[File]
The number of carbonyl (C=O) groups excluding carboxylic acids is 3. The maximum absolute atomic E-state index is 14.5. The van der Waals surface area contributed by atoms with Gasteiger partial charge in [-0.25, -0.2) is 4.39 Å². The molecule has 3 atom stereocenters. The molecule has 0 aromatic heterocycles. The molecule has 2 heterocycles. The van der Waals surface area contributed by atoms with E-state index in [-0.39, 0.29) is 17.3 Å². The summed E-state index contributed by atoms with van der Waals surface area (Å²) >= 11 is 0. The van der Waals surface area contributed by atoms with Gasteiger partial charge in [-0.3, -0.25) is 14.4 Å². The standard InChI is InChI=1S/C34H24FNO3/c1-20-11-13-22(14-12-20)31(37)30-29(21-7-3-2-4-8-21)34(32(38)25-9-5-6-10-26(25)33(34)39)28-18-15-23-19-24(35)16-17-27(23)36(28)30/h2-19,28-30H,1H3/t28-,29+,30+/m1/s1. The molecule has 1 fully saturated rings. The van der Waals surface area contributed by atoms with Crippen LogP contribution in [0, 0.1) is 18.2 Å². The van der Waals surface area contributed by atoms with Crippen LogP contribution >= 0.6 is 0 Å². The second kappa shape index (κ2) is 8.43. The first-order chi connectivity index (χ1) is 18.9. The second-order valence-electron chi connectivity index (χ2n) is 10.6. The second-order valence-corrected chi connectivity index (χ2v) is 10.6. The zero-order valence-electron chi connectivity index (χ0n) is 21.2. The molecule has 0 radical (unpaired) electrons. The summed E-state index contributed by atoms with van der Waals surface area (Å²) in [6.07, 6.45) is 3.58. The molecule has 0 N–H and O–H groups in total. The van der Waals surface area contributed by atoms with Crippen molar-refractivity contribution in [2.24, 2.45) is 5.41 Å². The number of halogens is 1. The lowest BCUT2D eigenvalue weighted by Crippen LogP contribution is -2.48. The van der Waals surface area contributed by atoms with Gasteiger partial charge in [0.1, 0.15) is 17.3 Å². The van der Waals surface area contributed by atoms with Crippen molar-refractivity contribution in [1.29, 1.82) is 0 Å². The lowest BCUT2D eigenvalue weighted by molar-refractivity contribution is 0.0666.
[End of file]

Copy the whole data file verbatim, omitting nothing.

The number of carbonyl (C=O) groups excluding carboxylic acids is 3. The maximum absolute atomic E-state index is 14.5. The van der Waals surface area contributed by atoms with Gasteiger partial charge in [-0.25, -0.2) is 4.39 Å². The molecule has 3 atom stereocenters. The molecule has 0 aromatic heterocycles. The molecule has 2 heterocycles. The van der Waals surface area contributed by atoms with E-state index in [-0.39, 0.29) is 17.3 Å². The summed E-state index contributed by atoms with van der Waals surface area (Å²) >= 11 is 0. The van der Waals surface area contributed by atoms with Gasteiger partial charge in [-0.3, -0.25) is 14.4 Å². The standard InChI is InChI=1S/C34H24FNO3/c1-20-11-13-22(14-12-20)31(37)30-29(21-7-3-2-4-8-21)34(32(38)25-9-5-6-10-26(25)33(34)39)28-18-15-23-19-24(35)16-17-27(23)36(28)30/h2-19,28-30H,1H3/t28-,29+,30+/m1/s1. The molecule has 1 fully saturated rings. The van der Waals surface area contributed by atoms with Crippen LogP contribution in [0, 0.1) is 18.2 Å². The van der Waals surface area contributed by atoms with Crippen LogP contribution >= 0.6 is 0 Å². The second kappa shape index (κ2) is 8.43. The first-order chi connectivity index (χ1) is 18.9. The second-order valence-electron chi connectivity index (χ2n) is 10.6. The second-order valence-corrected chi connectivity index (χ2v) is 10.6. The zero-order valence-electron chi connectivity index (χ0n) is 21.2. The molecule has 0 radical (unpaired) electrons. The summed E-state index contributed by atoms with van der Waals surface area (Å²) in [6.07, 6.45) is 3.58. The molecule has 0 N–H and O–H groups in total. The van der Waals surface area contributed by atoms with Crippen molar-refractivity contribution in [2.24, 2.45) is 5.41 Å². The number of halogens is 1. The lowest BCUT2D eigenvalue weighted by Crippen LogP contribution is -2.48. The van der Waals surface area contributed by atoms with Gasteiger partial charge in [0.1, 0.15) is 17.3 Å². The van der Waals surface area contributed by atoms with Crippen molar-refractivity contribution in [1.29, 1.82) is 0 Å². The lowest BCUT2D eigenvalue weighted by molar-refractivity contribution is 0.0666.